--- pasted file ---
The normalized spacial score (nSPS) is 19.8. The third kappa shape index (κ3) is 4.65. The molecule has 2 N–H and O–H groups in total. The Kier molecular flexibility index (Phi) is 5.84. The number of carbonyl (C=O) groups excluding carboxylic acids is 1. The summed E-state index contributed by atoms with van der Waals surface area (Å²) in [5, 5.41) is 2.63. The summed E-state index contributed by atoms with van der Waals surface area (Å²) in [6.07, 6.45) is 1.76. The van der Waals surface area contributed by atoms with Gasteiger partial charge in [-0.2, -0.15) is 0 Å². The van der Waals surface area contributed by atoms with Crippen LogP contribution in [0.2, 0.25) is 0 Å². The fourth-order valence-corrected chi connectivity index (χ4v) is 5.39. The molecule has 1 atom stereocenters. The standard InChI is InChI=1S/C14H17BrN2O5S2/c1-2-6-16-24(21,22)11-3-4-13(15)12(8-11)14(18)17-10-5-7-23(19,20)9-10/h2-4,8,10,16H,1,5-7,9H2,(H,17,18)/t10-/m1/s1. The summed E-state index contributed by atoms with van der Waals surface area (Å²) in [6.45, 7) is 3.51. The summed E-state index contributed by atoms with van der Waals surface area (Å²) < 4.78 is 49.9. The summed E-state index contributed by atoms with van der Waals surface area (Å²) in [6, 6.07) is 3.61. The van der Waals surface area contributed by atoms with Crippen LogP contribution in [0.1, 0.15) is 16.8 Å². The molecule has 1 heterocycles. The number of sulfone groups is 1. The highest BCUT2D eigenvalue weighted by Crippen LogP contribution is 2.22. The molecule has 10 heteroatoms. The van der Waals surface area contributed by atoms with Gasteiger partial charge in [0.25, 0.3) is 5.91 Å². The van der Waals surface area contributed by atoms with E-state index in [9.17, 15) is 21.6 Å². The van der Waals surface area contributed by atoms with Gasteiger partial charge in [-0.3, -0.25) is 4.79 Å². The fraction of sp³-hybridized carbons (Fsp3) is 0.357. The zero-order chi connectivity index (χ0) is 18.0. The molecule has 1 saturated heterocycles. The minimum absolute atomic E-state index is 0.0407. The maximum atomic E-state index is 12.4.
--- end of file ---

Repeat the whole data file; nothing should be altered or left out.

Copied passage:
The normalized spacial score (nSPS) is 19.8. The third kappa shape index (κ3) is 4.65. The molecule has 2 N–H and O–H groups in total. The Kier molecular flexibility index (Phi) is 5.84. The number of carbonyl (C=O) groups excluding carboxylic acids is 1. The summed E-state index contributed by atoms with van der Waals surface area (Å²) in [5, 5.41) is 2.63. The summed E-state index contributed by atoms with van der Waals surface area (Å²) in [6.07, 6.45) is 1.76. The van der Waals surface area contributed by atoms with Gasteiger partial charge in [-0.2, -0.15) is 0 Å². The van der Waals surface area contributed by atoms with Crippen LogP contribution in [0.2, 0.25) is 0 Å². The fourth-order valence-corrected chi connectivity index (χ4v) is 5.39. The molecule has 1 atom stereocenters. The standard InChI is InChI=1S/C14H17BrN2O5S2/c1-2-6-16-24(21,22)11-3-4-13(15)12(8-11)14(18)17-10-5-7-23(19,20)9-10/h2-4,8,10,16H,1,5-7,9H2,(H,17,18)/t10-/m1/s1. The summed E-state index contributed by atoms with van der Waals surface area (Å²) in [6.45, 7) is 3.51. The summed E-state index contributed by atoms with van der Waals surface area (Å²) < 4.78 is 49.9. The summed E-state index contributed by atoms with van der Waals surface area (Å²) in [6, 6.07) is 3.61. The van der Waals surface area contributed by atoms with Crippen LogP contribution in [0.1, 0.15) is 16.8 Å². The molecule has 1 heterocycles. The number of sulfone groups is 1. The highest BCUT2D eigenvalue weighted by Crippen LogP contribution is 2.22. The molecule has 10 heteroatoms. The van der Waals surface area contributed by atoms with Gasteiger partial charge in [0.25, 0.3) is 5.91 Å². The van der Waals surface area contributed by atoms with E-state index in [9.17, 15) is 21.6 Å². The van der Waals surface area contributed by atoms with Gasteiger partial charge in [-0.3, -0.25) is 4.79 Å². The fraction of sp³-hybridized carbons (Fsp3) is 0.357. The zero-order chi connectivity index (χ0) is 18.0. The molecule has 1 saturated heterocycles. The minimum absolute atomic E-state index is 0.0407. The maximum atomic E-state index is 12.4.